There was a time when if a Canadian exploration and production (E&P) company bought out a foreign-controlled competitor, it was not only good for the country but financially beneficial because it qualified for government incentives. That Canada’s E&P industry was in the hands of too many foreign operators was regarded as a big problem in the National Energy Program of 1980. Patriating this key industry became a priority if not an obsession.
Thirty-seven years later, this is clearly not an issue. However, industry watchers must reflect upon the multitude of responses to the announcement by Canadian Natural Resources Limited (CNRL) it was purchasing effectively all (except 10 percent of Athabasca Oil Sands Project or ASOP) of the oil sands production operations and leases held by the Shell Canada affiliates – Shell Canada Energy, Shell Canada Limited and Shell Canada Resources (Shell) for cash and shares totaling $11.1 billion.
The reaction was varied and, incredibly, almost universally negative. Some comments read this was a continuation of the exodus of global companies from the oil sands, a high cost resource that clearly nobody wanted any longer. Bloomberg News wrote Shell was going “green” by replacing high carbon oil sands production with no future with lower carbon natural gas from its earlier massive $US50 billion acquisition of BG Group, more commonly known as British Gas. Bloomberg called the future of oil sands “stranded assets”. Conservative politicians claimed this was proof that thanks to an NDP government in Alberta and a Liberal government in Ottawa, the investment climate had been soured to the point that foreign companies like Shell no longer wanted to own assets in Canada.
That’s a lot of drama for what in a normal environment would be a simple oil property sale.
Shell wrote it was simply fulfilling a commitment to sell assets to pay down debt from the BG deal stating, “The proceeds will accelerate free cash flow and reduce gearing (leverage) and make a meaningful contribution to Shell’s $30 billion divestment programme”. In the real world of commerce you can only sell things people want to buy. Shell had a lot of stuff for sale. And CNRL, a proven bargain hunter, found the Shell package irresistible.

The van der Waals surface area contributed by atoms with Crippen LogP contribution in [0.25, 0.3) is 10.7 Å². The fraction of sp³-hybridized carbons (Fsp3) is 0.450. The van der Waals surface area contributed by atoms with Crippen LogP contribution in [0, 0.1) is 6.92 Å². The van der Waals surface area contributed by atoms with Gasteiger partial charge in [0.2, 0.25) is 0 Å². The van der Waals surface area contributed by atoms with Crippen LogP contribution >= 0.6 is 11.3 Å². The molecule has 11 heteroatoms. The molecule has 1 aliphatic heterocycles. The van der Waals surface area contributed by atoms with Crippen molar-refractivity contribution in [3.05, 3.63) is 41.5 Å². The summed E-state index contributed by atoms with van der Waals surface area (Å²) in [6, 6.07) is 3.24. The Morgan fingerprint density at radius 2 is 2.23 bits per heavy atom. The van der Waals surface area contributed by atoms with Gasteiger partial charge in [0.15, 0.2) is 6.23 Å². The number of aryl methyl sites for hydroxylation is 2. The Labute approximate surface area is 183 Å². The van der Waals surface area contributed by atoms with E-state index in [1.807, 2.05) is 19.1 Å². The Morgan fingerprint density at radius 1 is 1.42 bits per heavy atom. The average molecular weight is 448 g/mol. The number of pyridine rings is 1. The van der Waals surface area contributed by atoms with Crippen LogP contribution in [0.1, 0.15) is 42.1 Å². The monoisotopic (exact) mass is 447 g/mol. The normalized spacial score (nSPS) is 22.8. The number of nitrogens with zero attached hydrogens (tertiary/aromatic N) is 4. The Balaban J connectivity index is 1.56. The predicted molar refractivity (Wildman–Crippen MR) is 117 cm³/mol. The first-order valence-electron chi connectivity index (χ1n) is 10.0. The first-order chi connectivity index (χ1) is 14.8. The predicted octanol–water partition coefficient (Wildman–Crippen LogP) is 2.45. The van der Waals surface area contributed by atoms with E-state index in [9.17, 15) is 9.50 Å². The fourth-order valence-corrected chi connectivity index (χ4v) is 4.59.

Shell wrote it was selling, “…upstream production averaging around 160 thousand barrels per day. For the year ended December 31, 2016 the gross reserves associated with the assets being divested to CNRL were 2 billion barrels and the gross assets at that date were approximately $US12 billion.” Shell estimated it would be booking a loss of $US1.3 billion to $US1.5 billion.
That works out to $69,375 per “flowing” barrel for the existing production which is the upper end of recent transactions for producing oil properties, particularly those with high operating costs like oil sands. But proven reserves sold for only $6 a barrel. With a zero decline rate and a massive undeveloped resource base. Also included is the Peace River properties such as the partially completed Carmon Creek plant and the carbonate oil sands leases west of Fort McMurray that Shell paid big for only a few years ago. The Alberta government estimates the province’s carbonate oil sands reservoirs hold a staggering 447 billion barrels of oil. But recovery has been commercially challenging to this point. Related: Is A Russian-Iranian Energy Pact In The Making?
What nobody called this transaction was a great day for the Canadian oilpatch, which is really too bad. Because it is.
The E&P sector in Canada has been built for decades by domestic outfits buying the unwanted assets of international operators that, for a variety of reasons, no longer fit their portfolios. Back in the 1950s, 1960s and 1970s the industry was largely developed by E&Ps from other countries, because they had the essential tools that Canadians did not such as capital and expertise. Sixty years ago successful Canadian upstart Pacific Petroleums ended up being controlled by American E&P Phillips Petroleum (48 percent) because legendary entrepreneur Frank McMahon (namesake of Calgary’s football stadium) could not raise any money in Toronto. Then Canadian investors were focused on mining and saw no future in oil and gas.